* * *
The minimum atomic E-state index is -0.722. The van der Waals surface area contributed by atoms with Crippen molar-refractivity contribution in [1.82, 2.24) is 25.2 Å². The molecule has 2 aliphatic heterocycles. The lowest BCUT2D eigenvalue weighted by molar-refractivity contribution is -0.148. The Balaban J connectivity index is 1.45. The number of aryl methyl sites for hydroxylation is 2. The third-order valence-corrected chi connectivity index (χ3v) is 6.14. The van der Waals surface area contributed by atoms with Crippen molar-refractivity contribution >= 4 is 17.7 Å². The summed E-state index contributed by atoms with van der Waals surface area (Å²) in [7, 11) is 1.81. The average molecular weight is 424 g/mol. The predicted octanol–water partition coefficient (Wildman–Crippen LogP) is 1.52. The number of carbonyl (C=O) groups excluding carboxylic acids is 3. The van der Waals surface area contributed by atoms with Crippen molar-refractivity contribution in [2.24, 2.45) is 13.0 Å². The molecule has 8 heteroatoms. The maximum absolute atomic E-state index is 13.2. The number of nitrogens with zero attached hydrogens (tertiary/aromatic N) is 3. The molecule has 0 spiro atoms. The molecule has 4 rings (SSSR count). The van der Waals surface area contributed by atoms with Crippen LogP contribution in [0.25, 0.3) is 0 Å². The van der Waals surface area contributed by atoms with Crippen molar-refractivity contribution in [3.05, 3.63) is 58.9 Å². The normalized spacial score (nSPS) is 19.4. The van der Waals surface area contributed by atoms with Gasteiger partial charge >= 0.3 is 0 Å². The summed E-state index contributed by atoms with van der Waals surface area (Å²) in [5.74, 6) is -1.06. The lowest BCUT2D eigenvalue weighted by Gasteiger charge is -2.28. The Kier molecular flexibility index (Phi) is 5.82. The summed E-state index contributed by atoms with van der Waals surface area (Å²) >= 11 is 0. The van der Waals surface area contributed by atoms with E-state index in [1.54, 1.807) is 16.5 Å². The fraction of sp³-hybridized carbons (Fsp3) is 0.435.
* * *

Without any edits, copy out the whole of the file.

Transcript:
The minimum atomic E-state index is -0.722. The van der Waals surface area contributed by atoms with Crippen molar-refractivity contribution in [1.82, 2.24) is 25.2 Å². The molecule has 2 aliphatic heterocycles. The lowest BCUT2D eigenvalue weighted by molar-refractivity contribution is -0.148. The Balaban J connectivity index is 1.45. The number of aryl methyl sites for hydroxylation is 2. The third-order valence-corrected chi connectivity index (χ3v) is 6.14. The van der Waals surface area contributed by atoms with Crippen molar-refractivity contribution >= 4 is 17.7 Å². The summed E-state index contributed by atoms with van der Waals surface area (Å²) in [7, 11) is 1.81. The average molecular weight is 424 g/mol. The predicted octanol–water partition coefficient (Wildman–Crippen LogP) is 1.52. The number of carbonyl (C=O) groups excluding carboxylic acids is 3. The van der Waals surface area contributed by atoms with Crippen molar-refractivity contribution in [2.24, 2.45) is 13.0 Å². The molecule has 8 heteroatoms. The maximum absolute atomic E-state index is 13.2. The number of nitrogens with zero attached hydrogens (tertiary/aromatic N) is 3. The molecule has 0 spiro atoms. The molecule has 4 rings (SSSR count). The van der Waals surface area contributed by atoms with Crippen LogP contribution in [0.25, 0.3) is 0 Å². The van der Waals surface area contributed by atoms with Crippen molar-refractivity contribution in [3.05, 3.63) is 58.9 Å². The normalized spacial score (nSPS) is 19.4. The van der Waals surface area contributed by atoms with Gasteiger partial charge >= 0.3 is 0 Å². The summed E-state index contributed by atoms with van der Waals surface area (Å²) in [5.74, 6) is -1.06. The lowest BCUT2D eigenvalue weighted by Gasteiger charge is -2.28. The Kier molecular flexibility index (Phi) is 5.82. The summed E-state index contributed by atoms with van der Waals surface area (Å²) >= 11 is 0. The van der Waals surface area contributed by atoms with E-state index in [1.54, 1.807) is 16.5 Å². The fraction of sp³-hybridized carbons (Fsp3) is 0.435.